Delving down deep into history, one can easily comprehend that alliances and unions demand equality and mutual respect to be functional. SAARC, unfortunately, has become an obsolete entity due to a farrago of States that are irreconcilable and incompatible in terms of geography, wealth and stature.
South Asian Association for regional cooperation also known as SAARC, is a regional socio-economic organization that links a huge chunk of land and population with one another. Talking about its potential, SAARC countries have the capacity to become the third-largest GDP of the globe as an organization, even bigger than the ASEAN which has currently the 6th largest GDP.
Instead of talking about its structure, the point to ponder is why SAARC remains dysfunctional and politicized in the world of complex interdependencies and alliances.
From a realist perspective, the answer is simple
In such a Darwinian world, states develop a high degree of insecurity regarding their neighbors, especially in the case of SAARC where arch-rivals were destined to become neighbors. The crisis was inevitable. SAARC stands as a clear manifestation of a maxim: you can change your friends but not your neighbors.
But the primary reason for its failure is that there exists a shark in the SAARC which is constantly eroding and eating away its benefits and advantages. Of the eight countries in SAARC, India has the largest population, GDP and area which establishes it as a natural hegemon of the region. This makes SAARC undemocratic due to the unequal representation of smaller States like Maldives, Bhutan, Sri Lanka, etc. This geographical curse creates dependence upon India which halts the free trade due to historical Indo-Pak rivalry which thwarts the organization to connect with Central Asian republics. It is due to this very rivalry that since 2016 no SAARC summit has happened till now.
Another point of divergence which makes SAARC ineffective is its clause which discourages states to discuss bilateral political issues at the SAARC summit. This clause ignores the reality that political integration comes before economic integration. Even the European Union, which is considered to be the most successful in terms of economic and political integration, worked on its political schisms in the post World War 2 era which then transformed the region into a unified economic zone with a single currency i.e. Euro.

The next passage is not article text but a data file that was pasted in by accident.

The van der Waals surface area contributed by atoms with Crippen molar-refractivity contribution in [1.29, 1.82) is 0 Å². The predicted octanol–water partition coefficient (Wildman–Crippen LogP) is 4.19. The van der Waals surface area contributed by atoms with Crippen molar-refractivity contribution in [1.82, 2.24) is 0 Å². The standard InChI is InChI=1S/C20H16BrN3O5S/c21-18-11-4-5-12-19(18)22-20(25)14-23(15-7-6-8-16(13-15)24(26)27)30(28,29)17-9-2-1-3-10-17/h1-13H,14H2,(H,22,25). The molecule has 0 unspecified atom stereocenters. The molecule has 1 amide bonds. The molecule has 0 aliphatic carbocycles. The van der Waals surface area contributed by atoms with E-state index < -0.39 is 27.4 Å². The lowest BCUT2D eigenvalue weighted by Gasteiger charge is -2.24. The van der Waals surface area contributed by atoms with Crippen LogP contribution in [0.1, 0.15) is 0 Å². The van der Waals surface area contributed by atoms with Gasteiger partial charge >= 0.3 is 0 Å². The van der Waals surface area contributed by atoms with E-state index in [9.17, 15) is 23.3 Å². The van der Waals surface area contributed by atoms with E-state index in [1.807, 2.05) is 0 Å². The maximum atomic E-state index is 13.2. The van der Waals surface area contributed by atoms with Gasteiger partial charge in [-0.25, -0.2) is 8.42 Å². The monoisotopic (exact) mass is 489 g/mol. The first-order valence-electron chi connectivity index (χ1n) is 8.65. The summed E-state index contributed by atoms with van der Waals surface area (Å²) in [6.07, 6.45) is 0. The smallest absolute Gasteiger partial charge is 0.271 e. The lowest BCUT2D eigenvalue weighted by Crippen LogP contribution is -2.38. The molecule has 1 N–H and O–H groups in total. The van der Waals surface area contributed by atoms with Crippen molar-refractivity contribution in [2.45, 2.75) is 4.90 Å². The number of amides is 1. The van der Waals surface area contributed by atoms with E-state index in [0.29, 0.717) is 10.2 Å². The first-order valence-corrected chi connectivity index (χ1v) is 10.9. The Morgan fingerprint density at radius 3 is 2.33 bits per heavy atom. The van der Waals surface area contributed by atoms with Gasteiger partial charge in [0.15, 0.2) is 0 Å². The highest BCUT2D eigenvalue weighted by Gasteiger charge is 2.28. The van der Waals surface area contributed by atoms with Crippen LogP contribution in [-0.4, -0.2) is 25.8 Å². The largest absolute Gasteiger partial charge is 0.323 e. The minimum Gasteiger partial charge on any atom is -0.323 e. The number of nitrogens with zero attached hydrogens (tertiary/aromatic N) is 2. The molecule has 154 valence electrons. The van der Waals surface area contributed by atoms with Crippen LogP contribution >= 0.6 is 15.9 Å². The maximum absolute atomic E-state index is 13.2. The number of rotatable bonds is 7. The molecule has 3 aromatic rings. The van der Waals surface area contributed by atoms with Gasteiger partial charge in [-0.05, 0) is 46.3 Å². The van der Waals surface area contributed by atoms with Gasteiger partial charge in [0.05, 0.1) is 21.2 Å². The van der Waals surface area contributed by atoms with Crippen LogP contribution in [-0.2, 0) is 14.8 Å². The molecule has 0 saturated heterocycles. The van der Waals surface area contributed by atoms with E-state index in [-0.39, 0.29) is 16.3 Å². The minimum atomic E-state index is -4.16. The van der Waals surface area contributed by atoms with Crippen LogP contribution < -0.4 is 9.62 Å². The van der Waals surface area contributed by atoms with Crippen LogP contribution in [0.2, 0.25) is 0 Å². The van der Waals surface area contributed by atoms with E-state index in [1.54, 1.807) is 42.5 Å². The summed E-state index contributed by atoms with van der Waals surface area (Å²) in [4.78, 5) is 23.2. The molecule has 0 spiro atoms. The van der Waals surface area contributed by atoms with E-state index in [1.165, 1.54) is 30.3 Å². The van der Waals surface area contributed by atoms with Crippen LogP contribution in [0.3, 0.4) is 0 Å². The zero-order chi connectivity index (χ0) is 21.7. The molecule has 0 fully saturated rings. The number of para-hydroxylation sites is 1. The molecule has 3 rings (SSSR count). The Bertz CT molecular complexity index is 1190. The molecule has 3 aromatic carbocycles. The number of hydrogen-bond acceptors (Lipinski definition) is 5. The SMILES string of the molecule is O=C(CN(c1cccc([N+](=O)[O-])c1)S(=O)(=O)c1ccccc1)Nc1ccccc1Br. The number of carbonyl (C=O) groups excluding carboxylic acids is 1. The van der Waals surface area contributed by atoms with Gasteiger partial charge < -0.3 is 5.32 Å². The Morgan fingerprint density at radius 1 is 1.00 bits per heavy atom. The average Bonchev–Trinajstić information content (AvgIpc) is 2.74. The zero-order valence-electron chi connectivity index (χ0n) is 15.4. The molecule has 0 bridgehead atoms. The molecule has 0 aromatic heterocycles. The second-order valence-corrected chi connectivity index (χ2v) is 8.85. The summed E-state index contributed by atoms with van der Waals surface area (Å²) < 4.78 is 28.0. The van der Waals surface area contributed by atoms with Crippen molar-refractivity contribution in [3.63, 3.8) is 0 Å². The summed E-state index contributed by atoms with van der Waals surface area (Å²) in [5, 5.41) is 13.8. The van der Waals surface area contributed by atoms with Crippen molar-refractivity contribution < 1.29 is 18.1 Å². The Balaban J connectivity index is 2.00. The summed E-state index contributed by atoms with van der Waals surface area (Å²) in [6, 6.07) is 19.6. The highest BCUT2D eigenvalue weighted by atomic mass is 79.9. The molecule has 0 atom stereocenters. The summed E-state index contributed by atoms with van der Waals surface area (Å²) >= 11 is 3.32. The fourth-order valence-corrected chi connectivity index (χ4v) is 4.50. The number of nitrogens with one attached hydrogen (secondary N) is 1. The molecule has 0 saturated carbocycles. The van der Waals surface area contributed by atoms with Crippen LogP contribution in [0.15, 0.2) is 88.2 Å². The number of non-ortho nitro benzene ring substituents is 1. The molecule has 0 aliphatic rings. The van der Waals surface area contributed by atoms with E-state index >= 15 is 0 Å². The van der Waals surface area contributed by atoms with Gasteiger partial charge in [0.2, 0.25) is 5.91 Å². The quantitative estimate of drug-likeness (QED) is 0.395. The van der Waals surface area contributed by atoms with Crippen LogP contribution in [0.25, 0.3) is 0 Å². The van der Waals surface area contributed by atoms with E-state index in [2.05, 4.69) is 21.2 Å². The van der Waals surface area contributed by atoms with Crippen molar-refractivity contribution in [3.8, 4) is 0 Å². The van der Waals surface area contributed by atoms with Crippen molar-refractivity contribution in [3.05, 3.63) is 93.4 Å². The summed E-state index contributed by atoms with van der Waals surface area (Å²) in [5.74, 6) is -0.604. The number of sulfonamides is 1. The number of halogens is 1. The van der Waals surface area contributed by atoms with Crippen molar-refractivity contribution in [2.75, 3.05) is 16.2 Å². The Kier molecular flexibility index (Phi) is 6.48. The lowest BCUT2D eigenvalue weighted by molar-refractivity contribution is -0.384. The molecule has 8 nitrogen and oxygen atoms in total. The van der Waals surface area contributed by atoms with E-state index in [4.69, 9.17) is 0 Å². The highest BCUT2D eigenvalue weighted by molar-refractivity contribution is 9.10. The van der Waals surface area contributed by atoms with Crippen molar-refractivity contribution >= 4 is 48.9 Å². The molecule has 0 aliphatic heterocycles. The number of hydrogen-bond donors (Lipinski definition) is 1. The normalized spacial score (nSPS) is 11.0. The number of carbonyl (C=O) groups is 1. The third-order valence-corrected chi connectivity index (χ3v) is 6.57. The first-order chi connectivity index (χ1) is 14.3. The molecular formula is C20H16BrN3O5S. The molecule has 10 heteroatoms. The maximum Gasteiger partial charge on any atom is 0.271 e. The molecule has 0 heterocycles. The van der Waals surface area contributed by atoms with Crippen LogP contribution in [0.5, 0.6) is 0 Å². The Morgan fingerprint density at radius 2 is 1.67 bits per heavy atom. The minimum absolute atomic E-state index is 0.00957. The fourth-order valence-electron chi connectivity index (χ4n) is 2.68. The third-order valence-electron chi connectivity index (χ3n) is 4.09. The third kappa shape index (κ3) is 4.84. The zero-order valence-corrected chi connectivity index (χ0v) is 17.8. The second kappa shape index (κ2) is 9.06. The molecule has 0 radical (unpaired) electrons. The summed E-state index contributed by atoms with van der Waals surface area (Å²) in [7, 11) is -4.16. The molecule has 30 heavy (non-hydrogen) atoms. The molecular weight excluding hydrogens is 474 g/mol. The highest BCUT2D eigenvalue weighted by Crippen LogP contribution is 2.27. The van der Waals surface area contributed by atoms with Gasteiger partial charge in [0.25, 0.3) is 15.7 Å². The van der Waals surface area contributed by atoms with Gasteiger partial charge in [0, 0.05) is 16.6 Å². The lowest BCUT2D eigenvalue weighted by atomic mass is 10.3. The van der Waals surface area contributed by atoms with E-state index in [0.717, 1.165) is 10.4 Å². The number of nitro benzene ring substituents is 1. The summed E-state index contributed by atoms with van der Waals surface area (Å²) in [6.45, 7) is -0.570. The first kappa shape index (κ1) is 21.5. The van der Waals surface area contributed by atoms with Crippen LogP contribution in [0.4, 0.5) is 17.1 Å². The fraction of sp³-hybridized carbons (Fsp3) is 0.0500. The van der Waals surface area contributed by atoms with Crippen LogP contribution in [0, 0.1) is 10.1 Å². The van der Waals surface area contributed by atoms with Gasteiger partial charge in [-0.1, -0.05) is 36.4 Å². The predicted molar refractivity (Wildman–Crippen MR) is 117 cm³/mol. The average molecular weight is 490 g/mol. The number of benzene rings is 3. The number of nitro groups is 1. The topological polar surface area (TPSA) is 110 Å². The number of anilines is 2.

Thus, the situation demands urgent remedial measures as the problem has capped the climax. It has not only cost the region billions of dollars due to less interdependence in terms of trade but has also kept the overall human development at a minimum level. First of all, SAARC should follow the democratic model of the European Union for policy formulation and then the bureaucratic model of ASEAN for policy implementation.
Then, the imbalance in SAARC should be keenly addressed to ensure equal representation of all states in matters of decision-making and strategic policies. Mechanism of qualified majority voting (QMV) can be introduced like in European Union to maintain the equitable presence of every state in voting.
What should be the way forward?
SAARC countries should decide by consensus to include the political and bilateral issues in their discussions along with socio-economic issues. This could also give impetus to the conflict resolution in the disputed area of Kashmir, which is a major impediment in the way of SAARC becoming one of the world’s most successful organizations in terms of economic and political clout.
For regional and economic integration the idea of separate South Asian currency is also important to consider. South Asian Rupee (SAR), on patterns of euro, can financially integrate the region into a collective whole which can open new doors of trade and financial inclusion for small and big States alike.
Last but not least an effective and vibrant regional judicial forum, like the European Court of Justice, can strengthen the dispute resolution mechanism among nations of the region. Interstate disputes and conflicts of Kashmir, Tamilnadu, etc can be resolved by these neutral and effective regional courts which can boost economic empowerment and development in the region as a whole.
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To conclude, to make SAARC an effective body, models of the European Union, ASEAN and other successful organisations can be implemented according to the regional and strategic environment of South Asia. But even a cursory glance over the above-mentioned details shows that the shark in the SAARC must be bridled before it eats all its neighbors in the region. It will not only be devastating for countries like Pakistan, Bangladesh etc but also for India itself which needs regional peace, stability and development for its own prosperity. It may be a herculean task but is by no means impossible.
The writer has served as a Political Advisor to the Senate of Pakistan. He is also the founder of POLITICA-think tank and a student of Masters in Political Science and international affairs at the University of Punjab. He can be reached at email@example.com. The views expressed in the article are the author’s own and do not necessarily reflect the editorial policy of Global Village Space.